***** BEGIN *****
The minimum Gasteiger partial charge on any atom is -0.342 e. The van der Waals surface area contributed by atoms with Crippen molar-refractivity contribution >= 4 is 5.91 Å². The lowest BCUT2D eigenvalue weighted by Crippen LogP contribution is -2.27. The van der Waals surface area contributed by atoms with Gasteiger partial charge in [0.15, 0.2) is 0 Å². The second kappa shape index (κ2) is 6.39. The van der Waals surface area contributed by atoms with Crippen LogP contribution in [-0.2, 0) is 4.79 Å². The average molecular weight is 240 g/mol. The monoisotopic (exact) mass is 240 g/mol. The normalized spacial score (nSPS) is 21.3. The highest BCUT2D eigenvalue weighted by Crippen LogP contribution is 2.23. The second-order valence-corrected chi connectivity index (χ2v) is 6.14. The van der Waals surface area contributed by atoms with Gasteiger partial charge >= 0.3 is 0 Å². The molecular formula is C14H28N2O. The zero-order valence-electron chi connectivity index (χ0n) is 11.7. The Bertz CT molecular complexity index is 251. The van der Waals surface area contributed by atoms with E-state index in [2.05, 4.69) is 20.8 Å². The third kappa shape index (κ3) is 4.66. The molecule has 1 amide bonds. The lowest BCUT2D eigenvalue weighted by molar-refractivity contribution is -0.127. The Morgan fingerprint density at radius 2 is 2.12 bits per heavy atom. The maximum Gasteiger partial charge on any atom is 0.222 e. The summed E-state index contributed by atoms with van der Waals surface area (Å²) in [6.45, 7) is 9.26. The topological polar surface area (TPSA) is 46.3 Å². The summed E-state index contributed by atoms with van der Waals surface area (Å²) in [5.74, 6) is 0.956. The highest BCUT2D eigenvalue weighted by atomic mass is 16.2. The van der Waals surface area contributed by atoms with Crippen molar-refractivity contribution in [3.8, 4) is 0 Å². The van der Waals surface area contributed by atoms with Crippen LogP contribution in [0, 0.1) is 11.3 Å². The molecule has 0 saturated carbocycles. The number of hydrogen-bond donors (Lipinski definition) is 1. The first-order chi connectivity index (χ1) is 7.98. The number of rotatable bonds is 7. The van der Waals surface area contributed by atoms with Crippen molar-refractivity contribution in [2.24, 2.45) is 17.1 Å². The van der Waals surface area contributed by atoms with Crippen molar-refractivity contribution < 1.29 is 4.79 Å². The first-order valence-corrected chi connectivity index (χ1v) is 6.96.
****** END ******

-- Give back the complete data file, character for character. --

The minimum Gasteiger partial charge on any atom is -0.342 e. The van der Waals surface area contributed by atoms with Crippen molar-refractivity contribution >= 4 is 5.91 Å². The lowest BCUT2D eigenvalue weighted by Crippen LogP contribution is -2.27. The van der Waals surface area contributed by atoms with Gasteiger partial charge in [0.15, 0.2) is 0 Å². The second kappa shape index (κ2) is 6.39. The van der Waals surface area contributed by atoms with Crippen LogP contribution in [-0.2, 0) is 4.79 Å². The average molecular weight is 240 g/mol. The monoisotopic (exact) mass is 240 g/mol. The normalized spacial score (nSPS) is 21.3. The highest BCUT2D eigenvalue weighted by Crippen LogP contribution is 2.23. The second-order valence-corrected chi connectivity index (χ2v) is 6.14. The van der Waals surface area contributed by atoms with Gasteiger partial charge >= 0.3 is 0 Å². The molecular formula is C14H28N2O. The zero-order valence-electron chi connectivity index (χ0n) is 11.7. The Bertz CT molecular complexity index is 251. The van der Waals surface area contributed by atoms with E-state index in [2.05, 4.69) is 20.8 Å². The third kappa shape index (κ3) is 4.66. The molecule has 1 amide bonds. The lowest BCUT2D eigenvalue weighted by molar-refractivity contribution is -0.127. The Morgan fingerprint density at radius 2 is 2.12 bits per heavy atom. The maximum Gasteiger partial charge on any atom is 0.222 e. The summed E-state index contributed by atoms with van der Waals surface area (Å²) in [6.45, 7) is 9.26. The topological polar surface area (TPSA) is 46.3 Å². The summed E-state index contributed by atoms with van der Waals surface area (Å²) in [5.74, 6) is 0.956. The highest BCUT2D eigenvalue weighted by atomic mass is 16.2. The van der Waals surface area contributed by atoms with Crippen molar-refractivity contribution in [3.8, 4) is 0 Å². The van der Waals surface area contributed by atoms with Crippen LogP contribution in [0, 0.1) is 11.3 Å². The molecule has 0 saturated carbocycles. The number of hydrogen-bond donors (Lipinski definition) is 1. The first-order chi connectivity index (χ1) is 7.98. The number of rotatable bonds is 7. The van der Waals surface area contributed by atoms with Crippen molar-refractivity contribution in [2.24, 2.45) is 17.1 Å². The van der Waals surface area contributed by atoms with Crippen molar-refractivity contribution < 1.29 is 4.79 Å². The first-order valence-corrected chi connectivity index (χ1v) is 6.96.